“You don’t have to explain everything. You’re really out there yourself, without any fringes of falsehood or make-believe.”
Written by A.R. Gurney and first performed in 1988, the play follows the exchange of letters between two characters, Andy and Melissa, over the course of their lives. From childhood through adulthood, they share intimate details, funny stories and strong feelings, while also discussing their own relationship.
Though they enjoy privileged backgrounds, the things they divulge are common to everyone.
“I hope the audience doesn’t stereotype the characters,” Zaido said. “The play introduces universal messages about men and women, and how we cope in this world.”
The play was written to be performed without rehearsal, memorization, sets or costumes, but Zaido and Archer still sought direction, from Aimee Oliver.
“We’ve seen it with direction and without direction,” Zaido said. “We’ve always felt those with direction do better. The director tells you, ‘Enjoy it more, you look stiff,’ things like that.”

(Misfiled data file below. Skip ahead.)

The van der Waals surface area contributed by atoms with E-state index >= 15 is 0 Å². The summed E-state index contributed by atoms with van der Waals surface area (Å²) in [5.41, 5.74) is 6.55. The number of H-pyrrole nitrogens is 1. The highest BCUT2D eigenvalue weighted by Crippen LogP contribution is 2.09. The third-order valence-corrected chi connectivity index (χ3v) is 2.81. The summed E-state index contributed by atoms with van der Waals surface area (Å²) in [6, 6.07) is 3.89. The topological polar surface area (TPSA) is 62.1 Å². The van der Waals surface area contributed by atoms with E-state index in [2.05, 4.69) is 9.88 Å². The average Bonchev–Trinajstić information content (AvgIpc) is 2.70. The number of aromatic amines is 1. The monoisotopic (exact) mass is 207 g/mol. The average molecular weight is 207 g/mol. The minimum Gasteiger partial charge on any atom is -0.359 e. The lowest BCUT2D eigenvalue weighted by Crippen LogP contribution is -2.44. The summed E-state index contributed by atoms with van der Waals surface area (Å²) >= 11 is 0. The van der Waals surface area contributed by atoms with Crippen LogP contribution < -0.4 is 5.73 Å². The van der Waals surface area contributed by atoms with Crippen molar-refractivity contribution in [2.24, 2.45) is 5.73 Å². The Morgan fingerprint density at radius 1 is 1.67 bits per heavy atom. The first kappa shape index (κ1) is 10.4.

The early letters are written by children and the later ones by adults, so Oliver tried to help the actors remember how differently they think and feel at each stage of life.
“You help the actor relate to it so it becomes more natural,” she said. “You want to bring the audience in to the point where they feel they are in the room with you.”
Working with Oliver allowed the actors to perfect their timing, which — in a play where they don’t move on the stage — is an important part of the story’s development.
Some letter excerpts are lengthy, sharing news or arguing a point, while others respond to a previous letter with the give-and-take of a conversation in real time.
“There are dots in the script, to show that time passes between letters,” Zaido said. “We decided to count to six. The director had to teach us to slow that down.”